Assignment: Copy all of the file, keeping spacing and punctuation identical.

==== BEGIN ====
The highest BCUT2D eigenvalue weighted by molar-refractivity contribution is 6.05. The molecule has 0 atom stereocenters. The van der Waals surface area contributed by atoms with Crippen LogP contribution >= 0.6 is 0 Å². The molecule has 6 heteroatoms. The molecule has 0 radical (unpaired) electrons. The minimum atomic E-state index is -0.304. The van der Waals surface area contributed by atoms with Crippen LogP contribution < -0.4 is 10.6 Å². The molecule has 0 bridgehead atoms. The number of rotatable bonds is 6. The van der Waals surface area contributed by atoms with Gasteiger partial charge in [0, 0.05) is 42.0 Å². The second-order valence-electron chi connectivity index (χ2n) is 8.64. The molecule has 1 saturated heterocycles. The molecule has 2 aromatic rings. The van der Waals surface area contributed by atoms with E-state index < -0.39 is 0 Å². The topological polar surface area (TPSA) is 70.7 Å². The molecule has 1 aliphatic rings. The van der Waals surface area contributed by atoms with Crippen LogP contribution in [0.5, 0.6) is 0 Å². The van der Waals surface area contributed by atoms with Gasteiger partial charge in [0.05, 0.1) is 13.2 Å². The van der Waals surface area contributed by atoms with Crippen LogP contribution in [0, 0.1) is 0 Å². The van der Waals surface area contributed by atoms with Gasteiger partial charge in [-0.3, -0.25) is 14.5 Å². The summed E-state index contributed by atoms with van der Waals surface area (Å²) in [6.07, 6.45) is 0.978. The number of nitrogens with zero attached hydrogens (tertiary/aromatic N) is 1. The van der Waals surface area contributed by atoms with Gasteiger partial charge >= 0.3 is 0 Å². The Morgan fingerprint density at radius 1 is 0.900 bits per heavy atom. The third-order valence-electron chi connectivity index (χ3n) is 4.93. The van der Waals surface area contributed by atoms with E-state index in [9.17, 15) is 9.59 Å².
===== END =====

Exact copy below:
The highest BCUT2D eigenvalue weighted by molar-refractivity contribution is 6.05. The molecule has 0 atom stereocenters. The van der Waals surface area contributed by atoms with Crippen LogP contribution >= 0.6 is 0 Å². The molecule has 6 heteroatoms. The molecule has 0 radical (unpaired) electrons. The minimum atomic E-state index is -0.304. The van der Waals surface area contributed by atoms with Crippen LogP contribution < -0.4 is 10.6 Å². The molecule has 0 bridgehead atoms. The number of rotatable bonds is 6. The van der Waals surface area contributed by atoms with Gasteiger partial charge in [0, 0.05) is 42.0 Å². The second-order valence-electron chi connectivity index (χ2n) is 8.64. The molecule has 1 saturated heterocycles. The molecule has 2 aromatic rings. The van der Waals surface area contributed by atoms with E-state index < -0.39 is 0 Å². The topological polar surface area (TPSA) is 70.7 Å². The molecule has 1 aliphatic rings. The van der Waals surface area contributed by atoms with Crippen LogP contribution in [0.5, 0.6) is 0 Å². The van der Waals surface area contributed by atoms with Gasteiger partial charge in [0.05, 0.1) is 13.2 Å². The van der Waals surface area contributed by atoms with Crippen LogP contribution in [0, 0.1) is 0 Å². The van der Waals surface area contributed by atoms with Gasteiger partial charge in [-0.3, -0.25) is 14.5 Å². The summed E-state index contributed by atoms with van der Waals surface area (Å²) in [6.07, 6.45) is 0.978. The number of nitrogens with zero attached hydrogens (tertiary/aromatic N) is 1. The van der Waals surface area contributed by atoms with Gasteiger partial charge >= 0.3 is 0 Å². The Morgan fingerprint density at radius 1 is 0.900 bits per heavy atom. The third-order valence-electron chi connectivity index (χ3n) is 4.93. The van der Waals surface area contributed by atoms with E-state index in [9.17, 15) is 9.59 Å².